The Impact of the Mexican Revolution in Inter-American Politics: U.S.-Mexican Relations and U.S. Foreign Policy at the Fifth Pan American Conference of 1923

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Journal of Iberian and Latin American Research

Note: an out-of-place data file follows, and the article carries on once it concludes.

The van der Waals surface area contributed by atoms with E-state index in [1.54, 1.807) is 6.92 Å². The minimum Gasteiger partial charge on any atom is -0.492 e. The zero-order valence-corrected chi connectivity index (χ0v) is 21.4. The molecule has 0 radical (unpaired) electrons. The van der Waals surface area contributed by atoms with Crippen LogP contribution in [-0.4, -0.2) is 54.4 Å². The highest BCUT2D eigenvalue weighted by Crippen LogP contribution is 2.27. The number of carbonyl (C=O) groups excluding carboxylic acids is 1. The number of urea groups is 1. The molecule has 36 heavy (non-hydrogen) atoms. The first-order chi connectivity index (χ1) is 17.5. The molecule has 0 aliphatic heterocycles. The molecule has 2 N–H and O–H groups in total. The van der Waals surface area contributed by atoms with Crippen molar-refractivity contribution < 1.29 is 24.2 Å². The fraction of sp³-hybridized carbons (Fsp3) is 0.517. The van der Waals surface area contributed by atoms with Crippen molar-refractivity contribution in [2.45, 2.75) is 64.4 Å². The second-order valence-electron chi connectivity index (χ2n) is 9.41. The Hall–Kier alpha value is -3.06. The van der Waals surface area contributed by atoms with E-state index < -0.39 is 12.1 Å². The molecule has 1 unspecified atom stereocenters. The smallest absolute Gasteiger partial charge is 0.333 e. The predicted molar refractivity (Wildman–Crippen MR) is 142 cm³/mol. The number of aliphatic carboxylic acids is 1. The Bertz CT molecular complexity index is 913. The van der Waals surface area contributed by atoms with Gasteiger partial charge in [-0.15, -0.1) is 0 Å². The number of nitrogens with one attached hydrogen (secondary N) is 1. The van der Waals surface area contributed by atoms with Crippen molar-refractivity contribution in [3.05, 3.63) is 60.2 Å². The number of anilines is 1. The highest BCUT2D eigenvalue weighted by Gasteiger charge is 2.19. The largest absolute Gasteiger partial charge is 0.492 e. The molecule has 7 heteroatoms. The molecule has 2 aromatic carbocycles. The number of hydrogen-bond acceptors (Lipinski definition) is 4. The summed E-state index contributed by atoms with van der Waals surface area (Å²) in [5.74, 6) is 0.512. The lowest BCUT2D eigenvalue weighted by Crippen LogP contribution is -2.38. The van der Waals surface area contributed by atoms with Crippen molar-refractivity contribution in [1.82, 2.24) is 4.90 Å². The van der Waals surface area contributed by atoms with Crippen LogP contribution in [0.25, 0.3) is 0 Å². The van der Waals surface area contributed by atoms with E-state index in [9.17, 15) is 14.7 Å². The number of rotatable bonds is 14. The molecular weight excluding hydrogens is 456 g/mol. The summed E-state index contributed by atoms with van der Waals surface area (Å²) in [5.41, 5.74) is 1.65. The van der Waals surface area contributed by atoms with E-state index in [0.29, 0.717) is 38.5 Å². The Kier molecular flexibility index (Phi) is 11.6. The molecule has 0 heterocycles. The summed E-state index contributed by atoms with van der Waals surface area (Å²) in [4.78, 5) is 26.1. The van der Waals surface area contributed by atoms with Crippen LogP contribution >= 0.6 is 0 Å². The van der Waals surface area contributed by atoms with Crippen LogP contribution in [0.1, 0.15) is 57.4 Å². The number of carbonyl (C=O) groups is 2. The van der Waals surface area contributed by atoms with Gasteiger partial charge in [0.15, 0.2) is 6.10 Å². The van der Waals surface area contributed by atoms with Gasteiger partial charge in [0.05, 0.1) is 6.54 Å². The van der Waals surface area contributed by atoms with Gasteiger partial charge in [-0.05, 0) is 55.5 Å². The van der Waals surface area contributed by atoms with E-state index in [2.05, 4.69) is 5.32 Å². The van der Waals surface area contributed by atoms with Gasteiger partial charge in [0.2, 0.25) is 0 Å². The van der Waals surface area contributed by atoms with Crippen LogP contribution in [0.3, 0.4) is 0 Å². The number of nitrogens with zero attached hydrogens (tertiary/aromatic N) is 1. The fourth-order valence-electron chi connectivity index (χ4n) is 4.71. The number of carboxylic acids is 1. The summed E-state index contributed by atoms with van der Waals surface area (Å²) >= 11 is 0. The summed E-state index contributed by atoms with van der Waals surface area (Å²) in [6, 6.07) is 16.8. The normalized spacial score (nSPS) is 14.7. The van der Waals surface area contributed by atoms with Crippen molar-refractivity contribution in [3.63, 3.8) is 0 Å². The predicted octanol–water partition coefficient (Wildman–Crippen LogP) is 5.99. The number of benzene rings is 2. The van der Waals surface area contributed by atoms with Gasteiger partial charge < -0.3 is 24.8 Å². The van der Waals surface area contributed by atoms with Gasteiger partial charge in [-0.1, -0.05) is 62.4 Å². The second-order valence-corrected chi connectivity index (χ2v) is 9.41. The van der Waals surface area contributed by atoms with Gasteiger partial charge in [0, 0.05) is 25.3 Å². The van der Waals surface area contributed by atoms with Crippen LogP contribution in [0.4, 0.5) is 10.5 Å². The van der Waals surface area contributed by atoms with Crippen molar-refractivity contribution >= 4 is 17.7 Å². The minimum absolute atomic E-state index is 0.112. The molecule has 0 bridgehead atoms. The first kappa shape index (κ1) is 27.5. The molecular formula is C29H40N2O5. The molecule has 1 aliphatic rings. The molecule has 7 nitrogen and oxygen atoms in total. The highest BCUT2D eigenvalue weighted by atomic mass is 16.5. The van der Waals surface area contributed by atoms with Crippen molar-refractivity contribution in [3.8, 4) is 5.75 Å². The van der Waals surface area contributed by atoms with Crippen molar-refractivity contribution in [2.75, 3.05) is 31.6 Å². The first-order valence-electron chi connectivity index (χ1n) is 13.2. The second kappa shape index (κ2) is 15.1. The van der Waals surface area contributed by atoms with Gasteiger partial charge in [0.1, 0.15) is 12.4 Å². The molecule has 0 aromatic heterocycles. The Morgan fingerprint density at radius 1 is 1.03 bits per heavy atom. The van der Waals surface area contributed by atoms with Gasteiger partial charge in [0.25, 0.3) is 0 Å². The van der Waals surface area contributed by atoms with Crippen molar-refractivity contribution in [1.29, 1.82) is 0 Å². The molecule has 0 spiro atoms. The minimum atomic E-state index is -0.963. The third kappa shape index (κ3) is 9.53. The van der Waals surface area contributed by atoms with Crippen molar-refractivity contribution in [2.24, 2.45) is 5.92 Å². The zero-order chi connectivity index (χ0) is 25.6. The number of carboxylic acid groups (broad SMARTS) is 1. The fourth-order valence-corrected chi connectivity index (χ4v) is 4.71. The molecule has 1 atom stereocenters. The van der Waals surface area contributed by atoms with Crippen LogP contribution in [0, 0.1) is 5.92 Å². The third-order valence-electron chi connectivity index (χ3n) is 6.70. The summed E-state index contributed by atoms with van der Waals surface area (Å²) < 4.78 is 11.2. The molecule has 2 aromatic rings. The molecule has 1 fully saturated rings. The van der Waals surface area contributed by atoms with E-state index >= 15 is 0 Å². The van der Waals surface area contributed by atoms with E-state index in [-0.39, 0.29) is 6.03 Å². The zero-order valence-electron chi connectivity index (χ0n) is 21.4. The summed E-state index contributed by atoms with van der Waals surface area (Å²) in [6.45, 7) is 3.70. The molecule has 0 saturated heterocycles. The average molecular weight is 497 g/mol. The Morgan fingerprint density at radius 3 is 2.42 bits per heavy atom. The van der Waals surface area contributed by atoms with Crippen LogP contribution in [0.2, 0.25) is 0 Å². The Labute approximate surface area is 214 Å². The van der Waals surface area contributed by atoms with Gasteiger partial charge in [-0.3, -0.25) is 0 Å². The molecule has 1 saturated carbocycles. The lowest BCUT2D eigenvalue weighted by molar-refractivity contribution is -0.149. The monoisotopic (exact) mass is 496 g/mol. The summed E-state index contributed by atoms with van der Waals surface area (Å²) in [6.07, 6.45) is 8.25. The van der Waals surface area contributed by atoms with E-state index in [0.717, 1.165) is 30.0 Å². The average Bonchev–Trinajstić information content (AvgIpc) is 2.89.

This paper examines the overlooked influence of United States (U.S.)–Mexico relations and the Mexican Revolution in inter-American politics through a history of the Fifth Pan-American Conference of 1923. By 1923, the U.S. government had not recognised Mexico's revolutionary regime, which prevented Mexican participation in the preparatory meetings for the conference to be held in Santiago, Chile. When Mexico controversially refused to send a delegation, U.S.–Mexican politics inspired a debate over inter-American politics and U.S. foreign policy that played out at the conference. U.S.–Mexican relations opened a critical moment in which delegations with competing interests vis-à-vis the United States battled each other to try to influence U.S. foreign policy. Criticism of U.S. foreign policy hastened U.S. diplomatic recognition of Mexico's revolutionary government and produced discussions on multilateralism in the Americas. This article thus reveals the rich influence of the Mexican Revolution in the Americas and the malleability of U.S. power.